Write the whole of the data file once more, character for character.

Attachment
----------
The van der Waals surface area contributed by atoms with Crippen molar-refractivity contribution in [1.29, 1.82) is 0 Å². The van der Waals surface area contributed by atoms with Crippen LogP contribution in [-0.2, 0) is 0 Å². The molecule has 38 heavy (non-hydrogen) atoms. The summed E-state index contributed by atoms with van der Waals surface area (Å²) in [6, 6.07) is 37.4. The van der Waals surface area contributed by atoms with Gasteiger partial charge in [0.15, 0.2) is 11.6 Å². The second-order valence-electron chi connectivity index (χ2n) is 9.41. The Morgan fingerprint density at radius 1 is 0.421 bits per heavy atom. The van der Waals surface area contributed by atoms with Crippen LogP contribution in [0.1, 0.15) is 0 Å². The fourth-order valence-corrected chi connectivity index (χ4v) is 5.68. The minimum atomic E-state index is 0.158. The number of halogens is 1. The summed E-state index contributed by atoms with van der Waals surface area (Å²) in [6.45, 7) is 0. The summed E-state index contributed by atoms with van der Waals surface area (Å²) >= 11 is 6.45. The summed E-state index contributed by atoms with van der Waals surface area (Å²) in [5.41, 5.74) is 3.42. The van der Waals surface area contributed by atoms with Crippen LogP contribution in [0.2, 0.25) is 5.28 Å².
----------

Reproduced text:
The van der Waals surface area contributed by atoms with Crippen molar-refractivity contribution in [1.29, 1.82) is 0 Å². The van der Waals surface area contributed by atoms with Crippen LogP contribution in [-0.2, 0) is 0 Å². The molecule has 38 heavy (non-hydrogen) atoms. The summed E-state index contributed by atoms with van der Waals surface area (Å²) in [6, 6.07) is 37.4. The van der Waals surface area contributed by atoms with Gasteiger partial charge in [0.15, 0.2) is 11.6 Å². The second-order valence-electron chi connectivity index (χ2n) is 9.41. The Morgan fingerprint density at radius 1 is 0.421 bits per heavy atom. The van der Waals surface area contributed by atoms with Crippen LogP contribution in [0.1, 0.15) is 0 Å². The fourth-order valence-corrected chi connectivity index (χ4v) is 5.68. The minimum atomic E-state index is 0.158. The number of halogens is 1. The summed E-state index contributed by atoms with van der Waals surface area (Å²) in [6.45, 7) is 0. The summed E-state index contributed by atoms with van der Waals surface area (Å²) >= 11 is 6.45. The summed E-state index contributed by atoms with van der Waals surface area (Å²) in [5.41, 5.74) is 3.42. The van der Waals surface area contributed by atoms with Crippen LogP contribution in [0.2, 0.25) is 5.28 Å².